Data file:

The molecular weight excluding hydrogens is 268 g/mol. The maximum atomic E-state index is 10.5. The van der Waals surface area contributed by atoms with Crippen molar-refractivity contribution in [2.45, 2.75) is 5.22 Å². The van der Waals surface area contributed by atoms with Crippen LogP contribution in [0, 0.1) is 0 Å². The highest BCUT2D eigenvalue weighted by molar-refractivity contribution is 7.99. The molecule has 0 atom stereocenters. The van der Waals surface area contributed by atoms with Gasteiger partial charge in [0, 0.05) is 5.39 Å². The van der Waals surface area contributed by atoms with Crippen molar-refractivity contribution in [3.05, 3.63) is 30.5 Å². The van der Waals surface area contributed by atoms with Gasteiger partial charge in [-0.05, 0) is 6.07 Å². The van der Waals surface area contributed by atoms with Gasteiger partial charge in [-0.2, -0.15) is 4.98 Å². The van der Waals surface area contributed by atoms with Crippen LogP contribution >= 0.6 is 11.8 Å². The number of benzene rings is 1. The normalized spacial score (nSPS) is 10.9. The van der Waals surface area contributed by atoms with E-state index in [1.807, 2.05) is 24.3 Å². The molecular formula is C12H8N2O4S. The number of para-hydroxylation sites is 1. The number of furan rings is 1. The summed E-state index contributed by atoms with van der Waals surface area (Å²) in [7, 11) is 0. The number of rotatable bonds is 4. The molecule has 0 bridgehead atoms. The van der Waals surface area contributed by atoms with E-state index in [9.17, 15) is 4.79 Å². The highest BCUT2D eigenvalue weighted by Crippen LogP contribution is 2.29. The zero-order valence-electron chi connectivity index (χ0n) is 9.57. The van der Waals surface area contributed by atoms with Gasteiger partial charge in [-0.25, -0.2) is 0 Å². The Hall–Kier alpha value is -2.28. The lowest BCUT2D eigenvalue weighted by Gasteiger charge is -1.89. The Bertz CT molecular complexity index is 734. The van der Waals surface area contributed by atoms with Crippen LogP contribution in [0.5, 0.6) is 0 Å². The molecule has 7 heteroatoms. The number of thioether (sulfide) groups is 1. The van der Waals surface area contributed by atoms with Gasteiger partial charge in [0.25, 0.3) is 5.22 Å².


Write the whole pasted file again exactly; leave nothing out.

The molecular weight excluding hydrogens is 268 g/mol. The maximum atomic E-state index is 10.5. The van der Waals surface area contributed by atoms with Crippen molar-refractivity contribution in [2.45, 2.75) is 5.22 Å². The van der Waals surface area contributed by atoms with Crippen LogP contribution in [0, 0.1) is 0 Å². The highest BCUT2D eigenvalue weighted by molar-refractivity contribution is 7.99. The molecule has 0 atom stereocenters. The van der Waals surface area contributed by atoms with Gasteiger partial charge in [0, 0.05) is 5.39 Å². The van der Waals surface area contributed by atoms with Crippen molar-refractivity contribution in [3.05, 3.63) is 30.5 Å². The van der Waals surface area contributed by atoms with Gasteiger partial charge in [-0.05, 0) is 6.07 Å². The van der Waals surface area contributed by atoms with Gasteiger partial charge in [-0.2, -0.15) is 4.98 Å². The van der Waals surface area contributed by atoms with Crippen LogP contribution >= 0.6 is 11.8 Å². The number of benzene rings is 1. The normalized spacial score (nSPS) is 10.9. The van der Waals surface area contributed by atoms with E-state index in [1.807, 2.05) is 24.3 Å². The molecular formula is C12H8N2O4S. The number of para-hydroxylation sites is 1. The number of furan rings is 1. The summed E-state index contributed by atoms with van der Waals surface area (Å²) in [7, 11) is 0. The number of rotatable bonds is 4. The molecule has 0 bridgehead atoms. The van der Waals surface area contributed by atoms with E-state index in [9.17, 15) is 4.79 Å². The highest BCUT2D eigenvalue weighted by Crippen LogP contribution is 2.29. The zero-order valence-electron chi connectivity index (χ0n) is 9.57. The van der Waals surface area contributed by atoms with Gasteiger partial charge in [-0.25, -0.2) is 0 Å². The Hall–Kier alpha value is -2.28. The lowest BCUT2D eigenvalue weighted by Gasteiger charge is -1.89. The Bertz CT molecular complexity index is 734. The van der Waals surface area contributed by atoms with Crippen LogP contribution in [0.5, 0.6) is 0 Å². The molecule has 7 heteroatoms. The number of thioether (sulfide) groups is 1. The van der Waals surface area contributed by atoms with Gasteiger partial charge in [0.25, 0.3) is 5.22 Å².